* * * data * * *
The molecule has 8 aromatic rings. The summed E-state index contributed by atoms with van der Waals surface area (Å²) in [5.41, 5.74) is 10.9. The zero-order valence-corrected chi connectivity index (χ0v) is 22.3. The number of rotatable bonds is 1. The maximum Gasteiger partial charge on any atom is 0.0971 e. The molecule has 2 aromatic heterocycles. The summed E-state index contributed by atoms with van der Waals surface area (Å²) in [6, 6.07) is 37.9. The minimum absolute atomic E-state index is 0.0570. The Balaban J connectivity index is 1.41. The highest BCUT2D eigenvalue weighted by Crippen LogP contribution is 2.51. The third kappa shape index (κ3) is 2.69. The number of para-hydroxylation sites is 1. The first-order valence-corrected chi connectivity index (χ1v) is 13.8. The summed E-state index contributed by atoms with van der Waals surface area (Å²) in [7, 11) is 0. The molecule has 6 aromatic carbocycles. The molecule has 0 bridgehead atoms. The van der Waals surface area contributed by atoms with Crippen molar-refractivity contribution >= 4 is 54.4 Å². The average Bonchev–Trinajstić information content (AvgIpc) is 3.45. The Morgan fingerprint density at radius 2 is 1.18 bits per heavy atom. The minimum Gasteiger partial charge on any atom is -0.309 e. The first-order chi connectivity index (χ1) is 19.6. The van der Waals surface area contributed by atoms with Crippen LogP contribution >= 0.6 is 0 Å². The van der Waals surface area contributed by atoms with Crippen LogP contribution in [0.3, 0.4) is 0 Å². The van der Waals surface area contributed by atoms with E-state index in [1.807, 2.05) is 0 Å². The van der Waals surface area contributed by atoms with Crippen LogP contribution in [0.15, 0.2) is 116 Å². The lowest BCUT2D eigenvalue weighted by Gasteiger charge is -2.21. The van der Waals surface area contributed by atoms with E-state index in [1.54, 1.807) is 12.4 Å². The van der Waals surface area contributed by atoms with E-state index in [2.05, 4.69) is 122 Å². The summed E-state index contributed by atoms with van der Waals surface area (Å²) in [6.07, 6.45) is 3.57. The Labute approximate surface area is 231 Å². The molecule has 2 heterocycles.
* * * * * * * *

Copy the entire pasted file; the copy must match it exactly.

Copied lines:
The molecule has 8 aromatic rings. The summed E-state index contributed by atoms with van der Waals surface area (Å²) in [5.41, 5.74) is 10.9. The zero-order valence-corrected chi connectivity index (χ0v) is 22.3. The number of rotatable bonds is 1. The maximum Gasteiger partial charge on any atom is 0.0971 e. The molecule has 2 aromatic heterocycles. The summed E-state index contributed by atoms with van der Waals surface area (Å²) in [6, 6.07) is 37.9. The minimum absolute atomic E-state index is 0.0570. The Balaban J connectivity index is 1.41. The highest BCUT2D eigenvalue weighted by Crippen LogP contribution is 2.51. The third kappa shape index (κ3) is 2.69. The number of para-hydroxylation sites is 1. The first-order valence-corrected chi connectivity index (χ1v) is 13.8. The summed E-state index contributed by atoms with van der Waals surface area (Å²) in [7, 11) is 0. The molecule has 6 aromatic carbocycles. The molecule has 0 bridgehead atoms. The van der Waals surface area contributed by atoms with Crippen molar-refractivity contribution >= 4 is 54.4 Å². The average Bonchev–Trinajstić information content (AvgIpc) is 3.45. The Morgan fingerprint density at radius 2 is 1.18 bits per heavy atom. The minimum Gasteiger partial charge on any atom is -0.309 e. The first-order chi connectivity index (χ1) is 19.6. The van der Waals surface area contributed by atoms with Crippen LogP contribution >= 0.6 is 0 Å². The van der Waals surface area contributed by atoms with Crippen LogP contribution in [0.3, 0.4) is 0 Å². The van der Waals surface area contributed by atoms with E-state index in [1.807, 2.05) is 0 Å². The van der Waals surface area contributed by atoms with Crippen LogP contribution in [0.15, 0.2) is 116 Å². The lowest BCUT2D eigenvalue weighted by Gasteiger charge is -2.21. The van der Waals surface area contributed by atoms with E-state index in [1.54, 1.807) is 12.4 Å². The van der Waals surface area contributed by atoms with E-state index in [2.05, 4.69) is 122 Å². The summed E-state index contributed by atoms with van der Waals surface area (Å²) in [6.07, 6.45) is 3.57. The Labute approximate surface area is 231 Å². The molecule has 2 heterocycles.